ABSTRACT:

5 Article Increased expression of the lncRNA PVT1 is associated with poor prognosis in pancreatic cancer patients. 2015

Huang, C / Yu, W / Wang, Q / Cui, H / Wang, Y / Zhang, L / Han, F / Huang, T. ·Department of Hepatopancreatobiliary Surgery, The Affiliated Tumor Hospital of Zhengzhou University, Zhengzhou, China - taohuang1973@126.com. ·Minerva Med · Pubmed #25668599.

ABSTRACT: AIM: Long non-coding RNA PVT1 (lncRNA PVT1) has been identified and it plays an oncogenic role in various human cancers. However, its roles in pancreatic cancer remain unclear. The aim of this paper was to explore the PVT1 expression levels and relationship with survival of patients with pancreatic ductal adenocarcinoma (PDAC) and to establish the significance of PVT1 in the development and progression of PDAC. METHODS: In this study, quantitative real-time polymerase chain reaction was performed to analyze the expression levels of lncRNA PVT1 in paired PDAC and adjacent nontumor tissues. The association of PVT1 expression with clinicopathological features was analyzed. Kaplan-Meier survival analysis was performed to analyze the association of PVT1 expression with overall survival rate of patients with PDAC. Univariate and multivariate Cox regression analyses were carried out to analyze the prognostic significance of PVT1 expression. RESULTS: The study results showed that the PVT1 expression was significantly increased in PDAC tissues compared to adjacent nontumor tissues. The expression of PVT1 was associated with clinical stage and N-classification (P<0.05). Patients with high PVT1 expression level had shorter overall survival times compared to those with low PVT1 expression level (P<0.05). Univariate and multivariate Cox regression analyses suggested that PVT1 might be an independent prognostic factor for poor overall survival rate in patients with PDAC. CONCLUSION: The study findings suggested that the increased expression of lncRNA PVT1 in PDAC was correlated with tumor progression, and PVT1 might be a potential molecular biomarker for predicting the prognosis of patients with PDAC.

6 Article Genomic sequencing of key genes in mouse pancreatic cancer cells. 2012

Wang, Y / Zhang, Y / Yang, J / Ni, X / Liu, S / Li, Z / Hodges, S E / Fisher, W E / Brunicardi, F C / Gibbs, R A / Gingras, M-C / Li, M. ·Department of Gastroenterology, Changhai Hospital, Second Military Medical University, Shanghai, China. ·Curr Mol Med · Pubmed #22208613.

ABSTRACT: Pancreatic cancer is a multiple genetic disorder with many mutations identified during the progression. Two mouse pancreatic cancer cell lines were established which showed different phenotype in vivo: a non-metastatic cell line, Panc02, and a highly metastatic cell line, Panc02-H7, a derivative of Panc02. In order to investigate whether the genetic mutations of key genes in pancreatic cancer such as KRAS, TP53 (p53), CDKN2A (p16), SMAD4, ZIP4, and PDX-1 contribute to the phenotypic difference of these two mouse pancreatic cancer cells, we sequenced the exonic regions of these key genes in both cell lines and in the normal syngeneic mouse pancreas and compared them with the reference mouse genome sequence. The exons of KRAS, SMAD4, CDKN2A (p16), TP53 (p53), ZIP4, and PDX-1 genes were amplified and the genotype of these genes was determined by Sanger sequencing. The sequences were analyzed with Sequencher software. A mutation in SMAD4 was identified in both cell lines. This homozygote G to T mutation in the first position of codon 174 (GAA) generated a stop codon resulting in the translation of a truncated protein. Further functional analysis indicates that different TGF-β/SMAD signaling pathways were involved in those two mouse cell lines, which may explain the phonotypic difference between the two cells. A single nucleotide polymorphism (SNP) in KRAS gene (TAT to TAC at codon 32) was also identified in the normal pancreas DNA of the syngenic mouse and in both derived tumoral Panc02 and Panc02-H7 cells. No mutation or SNP was found in CDKN2A (p16), TP53 (p53), ZIP4, and PDX-1 genes in these two cell lines. The absence of mutations in genes such as KRAS, TP53, and CDKN2A, which are considered as key genes in the development of human pancreatic cancer suggests that SMAD4 might play a central and decisive role in mouse pancreatic cancer. These results also suggest that other mechanisms are involved in the substantial phenotypic difference between these two mouse pancreatic cancer cell lines. Further studies are warranted to elucidate the molecular pathways that lead to the aggressive metastatic potential of Panc02-H7.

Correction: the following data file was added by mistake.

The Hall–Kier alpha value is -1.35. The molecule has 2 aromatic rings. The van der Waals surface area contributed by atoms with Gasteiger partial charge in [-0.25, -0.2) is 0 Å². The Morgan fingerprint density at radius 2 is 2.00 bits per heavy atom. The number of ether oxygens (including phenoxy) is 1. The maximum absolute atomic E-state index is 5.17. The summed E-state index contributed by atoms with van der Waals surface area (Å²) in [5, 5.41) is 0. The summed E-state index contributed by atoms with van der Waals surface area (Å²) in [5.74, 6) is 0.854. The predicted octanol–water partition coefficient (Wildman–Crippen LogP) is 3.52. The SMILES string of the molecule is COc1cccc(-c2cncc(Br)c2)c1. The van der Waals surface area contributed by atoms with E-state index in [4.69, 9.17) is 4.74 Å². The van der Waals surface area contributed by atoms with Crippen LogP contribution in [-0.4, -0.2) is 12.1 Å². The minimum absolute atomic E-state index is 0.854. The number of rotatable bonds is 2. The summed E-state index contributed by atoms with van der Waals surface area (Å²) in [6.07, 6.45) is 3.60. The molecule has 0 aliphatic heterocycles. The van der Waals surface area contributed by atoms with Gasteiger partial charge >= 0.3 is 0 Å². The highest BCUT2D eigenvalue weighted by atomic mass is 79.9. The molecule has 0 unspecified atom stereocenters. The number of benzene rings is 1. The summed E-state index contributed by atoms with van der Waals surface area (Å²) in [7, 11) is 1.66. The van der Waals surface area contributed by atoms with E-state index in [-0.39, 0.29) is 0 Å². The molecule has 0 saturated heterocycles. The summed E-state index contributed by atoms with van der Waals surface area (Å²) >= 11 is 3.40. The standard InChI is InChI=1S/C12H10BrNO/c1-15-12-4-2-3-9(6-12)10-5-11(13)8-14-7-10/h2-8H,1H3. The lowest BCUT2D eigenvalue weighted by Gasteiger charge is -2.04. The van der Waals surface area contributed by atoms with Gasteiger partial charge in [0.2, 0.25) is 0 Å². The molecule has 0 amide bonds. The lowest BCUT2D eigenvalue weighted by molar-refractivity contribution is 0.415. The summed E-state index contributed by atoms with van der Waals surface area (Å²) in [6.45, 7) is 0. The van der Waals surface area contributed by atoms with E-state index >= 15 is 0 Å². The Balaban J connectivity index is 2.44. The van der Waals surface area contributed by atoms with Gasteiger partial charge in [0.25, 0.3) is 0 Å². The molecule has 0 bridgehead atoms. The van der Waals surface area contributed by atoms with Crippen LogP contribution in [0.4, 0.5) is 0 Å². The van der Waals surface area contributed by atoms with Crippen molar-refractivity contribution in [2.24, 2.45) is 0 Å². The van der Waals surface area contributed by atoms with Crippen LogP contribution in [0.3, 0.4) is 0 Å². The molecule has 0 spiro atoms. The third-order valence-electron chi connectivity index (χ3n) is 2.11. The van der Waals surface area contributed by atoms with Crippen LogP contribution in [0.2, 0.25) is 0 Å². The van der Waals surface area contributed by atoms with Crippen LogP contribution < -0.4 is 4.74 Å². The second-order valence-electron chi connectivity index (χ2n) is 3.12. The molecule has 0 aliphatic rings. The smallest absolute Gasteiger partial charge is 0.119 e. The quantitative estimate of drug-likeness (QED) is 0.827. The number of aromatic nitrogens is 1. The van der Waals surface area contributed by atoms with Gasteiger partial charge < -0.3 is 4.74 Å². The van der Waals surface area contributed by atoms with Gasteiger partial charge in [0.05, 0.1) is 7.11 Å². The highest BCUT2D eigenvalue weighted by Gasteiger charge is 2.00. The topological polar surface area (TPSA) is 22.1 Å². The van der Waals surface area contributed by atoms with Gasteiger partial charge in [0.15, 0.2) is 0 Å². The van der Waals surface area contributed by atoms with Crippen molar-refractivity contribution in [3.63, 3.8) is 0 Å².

7 Article Suppression effects of AICAR on insulin secretion involved in peroxisome proliferator-activated receptor gamma changes in INS-1 cells. 2010

Guo, H / Zhang, X J / Wang, F / Wang, Y / Shen, Y / Zhao, J J / Gao, L. ·Central Laboratory, Provincial Hospital affiliated to Shandong University, No. 324, Jing 5 Road, Jinan, 250021, China. gaoling1@medmail.com.cn ·J Endocrinol Invest · Pubmed #20101096.

ABSTRACT: BACKGROUND: AMP-activated protein kinase (AMPK) activation is known to attenuate glucose-stimulated insulin secretion (GSIS) in pancreatic beta cells. However, the underlying mechanisms are poorly understood. The purpose of this study was to examine the effects of AMPK activation on insulin secretion and to determine whether peroxisome proliferator-activated receptors (PPAR) are involved in the effects on INS-1 cells. METHODS: INS-1 cells, insulinoma cell lines, were treated with an activator (AICAR) or inhibitor (Compound C) of AMPK as well as inhibitors of PPAR [MK886 and biphenol A diglycidyl ether (BADGE)] for different treatment times. RESULTS: AICAR-induced AMPK activation significantly attenuated GSIS as well as insulin content. Meanwhile, AMPK activation increased the mRNA levels of both PPARalpha and PPARgamma. However, with regard to DNA binding, AMPK activation upregulated PPARgamma only, and it was possible to reduce the increment with the AMPK inhibitor. Moreover, the AICAR-induced suppression of insulin secretion can be counteracted by the PPARgamma inhibitor, BADGE but not the PPARalpha inhibitor. CONCLUSIONS: AICAR-induced glucose-stimulated insulin secretion reduction correlates mainly with PPARgamma changes.